Big people, small minds

V rants,

If there is something I enjoy the most a slice out of Indian culture, it is the guru-sishya relationship. The old adage "matha, pita, guru, theivyam" had been drilled into my mind, and yes I followed it. Respect to teachers come naturally, and it continues, miles away but nothing changes. And more than the regular classroom and syllabus-based learning, you learn a lot when you just are around the expert. And just when you think such teachers, motivators and such students are no more, think again. Most classical art forms of India are still taught the old-fashioned way. Guru is still Guru whether the class is in Chennai or in Chicago; the student still starts the class with a traditional namaskar and seeks the blessings of the Guru before the class begins. And the atmosphere is so conductive for the interested student and the ever creative teacher finds ways to motivate even the not-so-interested student. And that is how I learnt to love dance. Though I loved the concept of dance, it is my Gurus who motivated me, challenged me and continue to mold me into the dancer I hope to be. And believe me; I have light years to go!

So you ask me what I am ranting about. It is the role of Gurus as role models to students like me. I am truly blessed. As a Bharatnatyam student, I have had 2 amazing Gurus and who have made dance a part of who I am today. From my Gurus, I have just not nritta, nritya and abinaya, but much more. Dance teaches me about my culture, mythology, history and a deeper appreciation of other art forms. But dance has just not made me an art-knowledgeable person; it has made me a better human being. It has made me learn to challenge myself and dream for the ultimate. It has taught me all about hard work and its rewards, it has taught be about compromise and friendship It taught me to respect who I am and owe what I learnt to my Gurus. It taught to me what ethics are, what copyright issues are beyond any textbook. And most importantly it has taught me what no engineering class work taught me, it taught me that to be a Guru, you need to put Him above everything and put your art form with Him. It taught me, to be recognized as a Guru, more than your art skills, your PR skills, your performances, your awards, the number of years you have been teaching, the number of arangetrams and kutcheris you successfully complete, you need to be a magnanimous and good human being.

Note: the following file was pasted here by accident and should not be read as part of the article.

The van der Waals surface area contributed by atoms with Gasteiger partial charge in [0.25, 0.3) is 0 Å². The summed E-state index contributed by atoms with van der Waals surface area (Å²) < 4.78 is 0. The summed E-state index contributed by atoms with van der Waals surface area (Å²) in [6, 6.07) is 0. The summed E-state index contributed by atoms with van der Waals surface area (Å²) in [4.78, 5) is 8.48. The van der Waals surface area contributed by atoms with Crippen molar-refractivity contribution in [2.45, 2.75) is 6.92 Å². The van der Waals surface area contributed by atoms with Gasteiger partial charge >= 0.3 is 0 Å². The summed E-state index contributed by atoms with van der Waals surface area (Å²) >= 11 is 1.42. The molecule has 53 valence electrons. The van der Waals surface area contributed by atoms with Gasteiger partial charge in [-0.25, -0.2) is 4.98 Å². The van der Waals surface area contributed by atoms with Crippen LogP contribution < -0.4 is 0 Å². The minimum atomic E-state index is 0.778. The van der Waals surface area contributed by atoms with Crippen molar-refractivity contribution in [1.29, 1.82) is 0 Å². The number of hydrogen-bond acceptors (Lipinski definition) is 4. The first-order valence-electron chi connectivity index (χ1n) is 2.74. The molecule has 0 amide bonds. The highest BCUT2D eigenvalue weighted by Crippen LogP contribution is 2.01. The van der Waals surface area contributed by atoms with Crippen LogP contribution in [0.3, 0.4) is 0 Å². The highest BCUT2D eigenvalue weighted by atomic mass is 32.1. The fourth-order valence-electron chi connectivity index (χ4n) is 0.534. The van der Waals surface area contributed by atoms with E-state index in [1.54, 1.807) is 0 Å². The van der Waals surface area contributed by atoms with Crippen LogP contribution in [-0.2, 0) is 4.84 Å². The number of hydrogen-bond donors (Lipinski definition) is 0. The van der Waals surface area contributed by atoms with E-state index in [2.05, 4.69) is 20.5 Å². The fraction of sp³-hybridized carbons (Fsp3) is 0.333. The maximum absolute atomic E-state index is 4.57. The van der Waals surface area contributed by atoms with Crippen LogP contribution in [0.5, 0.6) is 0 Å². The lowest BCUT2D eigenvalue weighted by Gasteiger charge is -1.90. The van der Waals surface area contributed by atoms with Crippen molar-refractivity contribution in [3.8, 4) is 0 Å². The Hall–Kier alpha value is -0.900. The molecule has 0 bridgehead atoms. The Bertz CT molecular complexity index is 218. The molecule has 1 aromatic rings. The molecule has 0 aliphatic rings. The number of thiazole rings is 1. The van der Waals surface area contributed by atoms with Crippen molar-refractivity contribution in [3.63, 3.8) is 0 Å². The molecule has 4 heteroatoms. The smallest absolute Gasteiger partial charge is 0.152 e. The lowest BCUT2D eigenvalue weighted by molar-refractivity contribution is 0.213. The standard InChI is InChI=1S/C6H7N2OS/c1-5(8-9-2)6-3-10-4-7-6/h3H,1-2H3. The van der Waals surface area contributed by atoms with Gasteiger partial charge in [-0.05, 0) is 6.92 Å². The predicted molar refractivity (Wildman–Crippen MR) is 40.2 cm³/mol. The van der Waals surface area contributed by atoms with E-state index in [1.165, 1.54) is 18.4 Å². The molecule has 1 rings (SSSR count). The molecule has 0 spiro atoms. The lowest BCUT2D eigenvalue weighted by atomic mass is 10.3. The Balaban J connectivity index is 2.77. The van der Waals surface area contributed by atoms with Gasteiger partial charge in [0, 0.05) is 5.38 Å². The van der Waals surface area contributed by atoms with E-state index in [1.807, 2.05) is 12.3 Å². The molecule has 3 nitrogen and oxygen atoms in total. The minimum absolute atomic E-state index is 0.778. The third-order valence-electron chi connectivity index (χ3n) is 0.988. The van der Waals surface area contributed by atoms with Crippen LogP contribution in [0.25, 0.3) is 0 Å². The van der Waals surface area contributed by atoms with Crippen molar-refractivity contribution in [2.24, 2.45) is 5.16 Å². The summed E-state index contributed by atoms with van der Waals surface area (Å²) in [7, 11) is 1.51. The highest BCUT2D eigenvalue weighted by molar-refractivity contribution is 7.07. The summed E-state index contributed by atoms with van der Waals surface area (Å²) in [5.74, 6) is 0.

And some incidents over the weekend, brought be crash landing to earth. People whom I respected even without knowing them well as a Guru, whom I looked upon to disappointed me by behaving petty. Does success blind people so much? How can a Guru tell her student not to acknowledge the other Guru? Bigger the name, smaller the mind? Is this what Gurus are teaching their shisyas? I always felt India is amazing because people are so tolerant to each other. But I never expected this petty behavior from stalwarts. I really do not want to put forth names and details but it hurts. And it makes me see things clearer and I take home this lesson. Success is not measured by your awards, your rewards but by the way you carry yourself, by being open-minded, by facing your competition with a smile as winning is not everything in life.

Disappointed but wiser is my current state of mind and this when I really feel lucky for having the best Gurus to guide me and I officially learn Bharatnatyam but being the person you are, I have learnt much more lessons that I would have otherwise learnt the hard way.


rediff said...

Nice Post!

Pooh said...

thank you! I am surprised that it makes sense to u! most ppl could not understand what I was talking about